33. Noë, A. 2004. Action in perception. Cambridge: MIT Press.Google Scholar
  34. Noë, A. 2009. Out of our heads. New York: Hill & Wang.Google Scholar
  35. Noë, A., and E. Thompson. 2004. Are there neural correlates of consciousness? Journal of Consciousness Studies 11 (1): 3–28.Google Scholar
  36. O’Regan, K. 2011. Why red doesn’t sound like a bell: explaining the feel of consciousness. New York: Oxford University Press.CrossRefGoogle Scholar
  37. O’Regan, J.K., and N. Block. 2012. Discussion of J. Kevin O’Regan’s “Why Red Doesn’t Sound Like a Bell: Understanding the Feel of Consciousness”. Review of Philosophy and Psychology 3: 89–108.CrossRefGoogle Scholar
  38. Owen, A.M., M.R. Coleman, M. Boly, M.H. Davis, S. Laureys, et al. 2006. Detecting awareness in the vegetative state. Science 313: 1402.CrossRefGoogle Scholar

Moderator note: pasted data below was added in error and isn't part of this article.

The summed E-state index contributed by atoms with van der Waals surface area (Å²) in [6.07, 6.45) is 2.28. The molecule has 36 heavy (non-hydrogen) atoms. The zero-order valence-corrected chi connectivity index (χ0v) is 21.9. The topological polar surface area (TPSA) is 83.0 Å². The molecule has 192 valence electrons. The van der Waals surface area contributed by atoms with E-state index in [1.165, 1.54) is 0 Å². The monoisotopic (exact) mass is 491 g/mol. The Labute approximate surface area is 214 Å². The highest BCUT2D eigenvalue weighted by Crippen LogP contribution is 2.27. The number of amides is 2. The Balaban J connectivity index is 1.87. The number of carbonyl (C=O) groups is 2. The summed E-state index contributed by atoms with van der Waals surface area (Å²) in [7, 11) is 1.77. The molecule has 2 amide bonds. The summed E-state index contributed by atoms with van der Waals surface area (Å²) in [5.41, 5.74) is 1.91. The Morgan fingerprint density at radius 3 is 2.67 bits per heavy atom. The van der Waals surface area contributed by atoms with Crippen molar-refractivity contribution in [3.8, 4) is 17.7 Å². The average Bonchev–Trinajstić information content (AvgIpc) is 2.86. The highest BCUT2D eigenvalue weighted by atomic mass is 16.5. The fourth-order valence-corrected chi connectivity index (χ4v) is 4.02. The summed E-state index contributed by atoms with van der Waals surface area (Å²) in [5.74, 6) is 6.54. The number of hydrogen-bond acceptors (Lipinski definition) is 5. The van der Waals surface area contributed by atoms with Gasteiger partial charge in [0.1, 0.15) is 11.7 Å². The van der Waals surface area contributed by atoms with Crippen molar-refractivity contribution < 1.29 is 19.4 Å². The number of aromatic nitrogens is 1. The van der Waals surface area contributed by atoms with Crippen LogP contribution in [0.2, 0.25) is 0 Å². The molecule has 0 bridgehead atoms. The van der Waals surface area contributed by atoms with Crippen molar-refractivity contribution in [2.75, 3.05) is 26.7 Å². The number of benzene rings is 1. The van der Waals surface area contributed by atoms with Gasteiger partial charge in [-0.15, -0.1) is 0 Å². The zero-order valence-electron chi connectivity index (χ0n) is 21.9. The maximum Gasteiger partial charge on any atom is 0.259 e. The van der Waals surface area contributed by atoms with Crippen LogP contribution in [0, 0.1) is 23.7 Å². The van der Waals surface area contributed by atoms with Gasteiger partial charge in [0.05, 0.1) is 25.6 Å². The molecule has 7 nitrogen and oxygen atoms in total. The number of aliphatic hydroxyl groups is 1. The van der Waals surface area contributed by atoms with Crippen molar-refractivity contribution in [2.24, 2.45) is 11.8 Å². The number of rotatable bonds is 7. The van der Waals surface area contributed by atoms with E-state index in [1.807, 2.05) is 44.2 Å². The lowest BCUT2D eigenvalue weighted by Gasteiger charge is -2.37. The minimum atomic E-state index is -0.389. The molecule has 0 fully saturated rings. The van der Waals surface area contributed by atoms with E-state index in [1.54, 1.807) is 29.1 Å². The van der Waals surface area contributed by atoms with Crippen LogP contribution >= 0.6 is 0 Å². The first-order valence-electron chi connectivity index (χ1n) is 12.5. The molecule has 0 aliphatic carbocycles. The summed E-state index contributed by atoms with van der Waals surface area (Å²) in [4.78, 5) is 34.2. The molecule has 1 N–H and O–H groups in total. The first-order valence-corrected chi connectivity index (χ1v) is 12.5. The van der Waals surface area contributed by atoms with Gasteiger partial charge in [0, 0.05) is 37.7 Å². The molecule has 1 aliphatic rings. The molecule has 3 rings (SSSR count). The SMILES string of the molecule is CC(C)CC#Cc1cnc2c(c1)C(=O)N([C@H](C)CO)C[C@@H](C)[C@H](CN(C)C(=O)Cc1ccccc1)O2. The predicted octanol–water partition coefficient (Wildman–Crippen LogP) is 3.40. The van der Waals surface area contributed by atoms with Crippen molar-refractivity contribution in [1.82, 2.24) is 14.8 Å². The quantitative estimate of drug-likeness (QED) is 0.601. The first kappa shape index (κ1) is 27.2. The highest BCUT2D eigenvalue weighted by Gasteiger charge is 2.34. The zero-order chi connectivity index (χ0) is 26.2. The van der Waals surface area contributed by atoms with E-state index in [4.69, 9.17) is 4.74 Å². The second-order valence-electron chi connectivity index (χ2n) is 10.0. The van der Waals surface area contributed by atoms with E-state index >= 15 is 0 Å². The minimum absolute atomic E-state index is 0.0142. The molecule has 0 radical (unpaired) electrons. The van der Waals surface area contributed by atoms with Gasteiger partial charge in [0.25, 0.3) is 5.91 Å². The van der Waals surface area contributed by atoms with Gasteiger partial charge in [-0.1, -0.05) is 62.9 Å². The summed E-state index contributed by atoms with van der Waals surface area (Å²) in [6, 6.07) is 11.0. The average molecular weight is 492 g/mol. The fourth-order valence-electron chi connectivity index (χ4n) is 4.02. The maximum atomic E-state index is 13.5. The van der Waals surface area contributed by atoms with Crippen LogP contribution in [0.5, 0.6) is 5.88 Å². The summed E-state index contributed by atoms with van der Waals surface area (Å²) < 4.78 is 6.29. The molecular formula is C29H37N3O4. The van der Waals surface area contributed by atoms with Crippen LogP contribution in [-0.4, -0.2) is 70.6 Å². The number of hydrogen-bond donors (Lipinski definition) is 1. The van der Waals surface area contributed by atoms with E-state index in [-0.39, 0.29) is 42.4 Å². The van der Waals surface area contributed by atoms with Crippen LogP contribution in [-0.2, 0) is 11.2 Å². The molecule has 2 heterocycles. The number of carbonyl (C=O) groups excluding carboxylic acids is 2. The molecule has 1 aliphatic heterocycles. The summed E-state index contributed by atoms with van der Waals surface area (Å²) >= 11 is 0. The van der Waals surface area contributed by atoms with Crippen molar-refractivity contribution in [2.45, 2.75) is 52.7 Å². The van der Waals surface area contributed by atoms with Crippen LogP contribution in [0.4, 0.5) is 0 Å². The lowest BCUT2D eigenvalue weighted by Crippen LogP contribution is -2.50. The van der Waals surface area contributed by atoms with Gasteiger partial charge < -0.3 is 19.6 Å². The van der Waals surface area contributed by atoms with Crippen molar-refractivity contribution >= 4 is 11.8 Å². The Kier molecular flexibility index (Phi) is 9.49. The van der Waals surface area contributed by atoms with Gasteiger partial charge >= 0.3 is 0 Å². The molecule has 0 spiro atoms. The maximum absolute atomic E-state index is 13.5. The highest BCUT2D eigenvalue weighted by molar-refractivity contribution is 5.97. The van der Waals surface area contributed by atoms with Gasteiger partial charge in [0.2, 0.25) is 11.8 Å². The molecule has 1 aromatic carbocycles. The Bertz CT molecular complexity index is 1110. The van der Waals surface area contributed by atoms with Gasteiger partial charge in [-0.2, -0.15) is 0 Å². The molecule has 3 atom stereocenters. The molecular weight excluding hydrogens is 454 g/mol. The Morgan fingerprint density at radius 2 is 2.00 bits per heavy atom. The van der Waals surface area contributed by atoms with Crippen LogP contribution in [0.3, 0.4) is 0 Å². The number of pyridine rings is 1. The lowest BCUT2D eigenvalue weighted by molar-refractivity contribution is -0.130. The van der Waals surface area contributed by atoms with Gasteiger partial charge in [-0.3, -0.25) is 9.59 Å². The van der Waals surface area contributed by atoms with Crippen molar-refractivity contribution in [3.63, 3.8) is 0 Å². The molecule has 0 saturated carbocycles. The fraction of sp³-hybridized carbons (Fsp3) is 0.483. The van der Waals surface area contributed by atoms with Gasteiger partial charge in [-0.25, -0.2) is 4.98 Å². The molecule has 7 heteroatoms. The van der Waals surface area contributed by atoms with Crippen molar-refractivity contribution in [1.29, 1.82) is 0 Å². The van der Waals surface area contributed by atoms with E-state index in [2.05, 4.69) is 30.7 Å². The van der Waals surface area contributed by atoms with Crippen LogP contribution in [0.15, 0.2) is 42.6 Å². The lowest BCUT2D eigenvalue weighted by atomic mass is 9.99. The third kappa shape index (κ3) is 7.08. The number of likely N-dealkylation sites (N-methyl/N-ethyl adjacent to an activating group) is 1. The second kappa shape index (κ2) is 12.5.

39. Pereboom, D. 2011. Consciousness and the prospects of physicalism. New York: Oxford University Press.CrossRefGoogle Scholar
  40. Putnam, H. 1975. Mathematics, matter and method. Cambridge: Cambridge University Press.Google Scholar
  41. Revonsuo, A. 2006. Inner presence: consciousness as a biological phenomenon. Cambridge: The MIT Press.Google Scholar
  42. Revonsuo, A. 2015. Hard to see the problem? Journal of Consciousness Studies 22 (3–4): 52–67.Google Scholar
  43. Ross, D. 2000. Rainforest realism: A Dennettian theory of existence. In Dennett’s philosophy: a comprehensive assessment, ed. D. Ross, A. Brook, and D. Thompson, 147–168. Cambridge: MIT Press.Google Scholar